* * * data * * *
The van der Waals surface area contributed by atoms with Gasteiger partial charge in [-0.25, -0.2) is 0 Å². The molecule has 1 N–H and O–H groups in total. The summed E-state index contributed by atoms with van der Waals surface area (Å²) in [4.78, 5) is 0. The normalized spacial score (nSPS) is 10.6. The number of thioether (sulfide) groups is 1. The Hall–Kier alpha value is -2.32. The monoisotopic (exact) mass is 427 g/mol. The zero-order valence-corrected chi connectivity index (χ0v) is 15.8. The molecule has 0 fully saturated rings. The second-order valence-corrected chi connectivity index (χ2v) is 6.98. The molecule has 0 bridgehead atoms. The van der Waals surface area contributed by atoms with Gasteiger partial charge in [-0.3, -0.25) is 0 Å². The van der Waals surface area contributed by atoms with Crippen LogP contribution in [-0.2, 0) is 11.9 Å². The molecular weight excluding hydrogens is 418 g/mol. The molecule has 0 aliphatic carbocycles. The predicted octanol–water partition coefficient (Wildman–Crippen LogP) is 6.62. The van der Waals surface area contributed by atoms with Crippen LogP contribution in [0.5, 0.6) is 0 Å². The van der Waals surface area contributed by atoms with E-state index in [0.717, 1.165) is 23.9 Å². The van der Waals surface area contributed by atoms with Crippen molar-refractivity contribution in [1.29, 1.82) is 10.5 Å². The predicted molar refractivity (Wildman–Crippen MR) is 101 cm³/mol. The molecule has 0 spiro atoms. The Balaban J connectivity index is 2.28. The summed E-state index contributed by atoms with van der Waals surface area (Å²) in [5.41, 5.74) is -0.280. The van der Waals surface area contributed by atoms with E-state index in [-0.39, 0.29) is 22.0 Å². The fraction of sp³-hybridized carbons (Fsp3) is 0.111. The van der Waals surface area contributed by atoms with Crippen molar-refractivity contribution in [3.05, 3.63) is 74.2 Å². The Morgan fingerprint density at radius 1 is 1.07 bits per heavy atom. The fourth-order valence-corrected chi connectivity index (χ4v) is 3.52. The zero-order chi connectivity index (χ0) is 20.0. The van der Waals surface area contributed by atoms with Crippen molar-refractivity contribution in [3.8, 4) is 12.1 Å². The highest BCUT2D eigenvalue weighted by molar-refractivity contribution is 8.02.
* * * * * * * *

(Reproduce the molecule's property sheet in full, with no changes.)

The van der Waals surface area contributed by atoms with Gasteiger partial charge in [-0.25, -0.2) is 0 Å². The molecule has 1 N–H and O–H groups in total. The summed E-state index contributed by atoms with van der Waals surface area (Å²) in [4.78, 5) is 0. The normalized spacial score (nSPS) is 10.6. The number of thioether (sulfide) groups is 1. The Hall–Kier alpha value is -2.32. The monoisotopic (exact) mass is 427 g/mol. The zero-order valence-corrected chi connectivity index (χ0v) is 15.8. The molecule has 0 fully saturated rings. The second-order valence-corrected chi connectivity index (χ2v) is 6.98. The molecule has 0 bridgehead atoms. The van der Waals surface area contributed by atoms with Gasteiger partial charge in [-0.3, -0.25) is 0 Å². The van der Waals surface area contributed by atoms with Crippen LogP contribution in [-0.2, 0) is 11.9 Å². The molecular weight excluding hydrogens is 418 g/mol. The molecule has 0 aliphatic carbocycles. The predicted octanol–water partition coefficient (Wildman–Crippen LogP) is 6.62. The van der Waals surface area contributed by atoms with Crippen LogP contribution in [0.5, 0.6) is 0 Å². The van der Waals surface area contributed by atoms with E-state index in [0.717, 1.165) is 23.9 Å². The van der Waals surface area contributed by atoms with Crippen molar-refractivity contribution in [1.29, 1.82) is 10.5 Å². The predicted molar refractivity (Wildman–Crippen MR) is 101 cm³/mol. The molecule has 0 spiro atoms. The Balaban J connectivity index is 2.28. The summed E-state index contributed by atoms with van der Waals surface area (Å²) in [5.41, 5.74) is -0.280. The van der Waals surface area contributed by atoms with E-state index in [-0.39, 0.29) is 22.0 Å². The fraction of sp³-hybridized carbons (Fsp3) is 0.111. The van der Waals surface area contributed by atoms with Crippen molar-refractivity contribution in [3.05, 3.63) is 74.2 Å². The Morgan fingerprint density at radius 1 is 1.07 bits per heavy atom. The fourth-order valence-corrected chi connectivity index (χ4v) is 3.52. The zero-order chi connectivity index (χ0) is 20.0. The van der Waals surface area contributed by atoms with Crippen molar-refractivity contribution in [3.8, 4) is 12.1 Å². The highest BCUT2D eigenvalue weighted by molar-refractivity contribution is 8.02.